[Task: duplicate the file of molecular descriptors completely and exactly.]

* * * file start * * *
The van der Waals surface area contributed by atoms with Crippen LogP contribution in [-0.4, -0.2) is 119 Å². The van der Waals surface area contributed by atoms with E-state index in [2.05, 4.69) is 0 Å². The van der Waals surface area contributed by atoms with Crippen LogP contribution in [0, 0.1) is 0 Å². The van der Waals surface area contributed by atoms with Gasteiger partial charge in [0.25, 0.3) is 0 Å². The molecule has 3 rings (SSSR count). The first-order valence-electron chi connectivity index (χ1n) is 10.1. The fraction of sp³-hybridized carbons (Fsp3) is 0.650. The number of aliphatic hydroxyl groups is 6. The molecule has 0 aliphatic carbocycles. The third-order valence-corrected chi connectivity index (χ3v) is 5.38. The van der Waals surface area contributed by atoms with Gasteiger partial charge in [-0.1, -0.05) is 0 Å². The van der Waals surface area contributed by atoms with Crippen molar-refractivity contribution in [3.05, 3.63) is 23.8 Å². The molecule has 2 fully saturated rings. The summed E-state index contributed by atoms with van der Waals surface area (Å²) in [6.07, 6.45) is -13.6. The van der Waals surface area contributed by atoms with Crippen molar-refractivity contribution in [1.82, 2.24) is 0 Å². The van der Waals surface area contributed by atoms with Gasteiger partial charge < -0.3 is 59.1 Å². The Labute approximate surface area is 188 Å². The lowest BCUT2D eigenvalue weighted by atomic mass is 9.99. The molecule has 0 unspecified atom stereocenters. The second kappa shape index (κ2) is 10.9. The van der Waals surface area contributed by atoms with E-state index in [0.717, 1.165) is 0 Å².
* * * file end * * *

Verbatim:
The van der Waals surface area contributed by atoms with Crippen LogP contribution in [-0.4, -0.2) is 119 Å². The van der Waals surface area contributed by atoms with E-state index in [2.05, 4.69) is 0 Å². The van der Waals surface area contributed by atoms with Crippen LogP contribution in [0, 0.1) is 0 Å². The van der Waals surface area contributed by atoms with Gasteiger partial charge in [0.25, 0.3) is 0 Å². The molecule has 3 rings (SSSR count). The first-order valence-electron chi connectivity index (χ1n) is 10.1. The fraction of sp³-hybridized carbons (Fsp3) is 0.650. The number of aliphatic hydroxyl groups is 6. The molecule has 0 aliphatic carbocycles. The third-order valence-corrected chi connectivity index (χ3v) is 5.38. The van der Waals surface area contributed by atoms with Gasteiger partial charge in [-0.1, -0.05) is 0 Å². The van der Waals surface area contributed by atoms with Crippen molar-refractivity contribution in [3.05, 3.63) is 23.8 Å². The molecule has 2 fully saturated rings. The summed E-state index contributed by atoms with van der Waals surface area (Å²) in [6.07, 6.45) is -13.6. The van der Waals surface area contributed by atoms with Crippen molar-refractivity contribution in [1.82, 2.24) is 0 Å². The van der Waals surface area contributed by atoms with Gasteiger partial charge < -0.3 is 59.1 Å². The Labute approximate surface area is 188 Å². The lowest BCUT2D eigenvalue weighted by atomic mass is 9.99. The molecule has 0 unspecified atom stereocenters. The second kappa shape index (κ2) is 10.9. The van der Waals surface area contributed by atoms with E-state index in [0.717, 1.165) is 0 Å².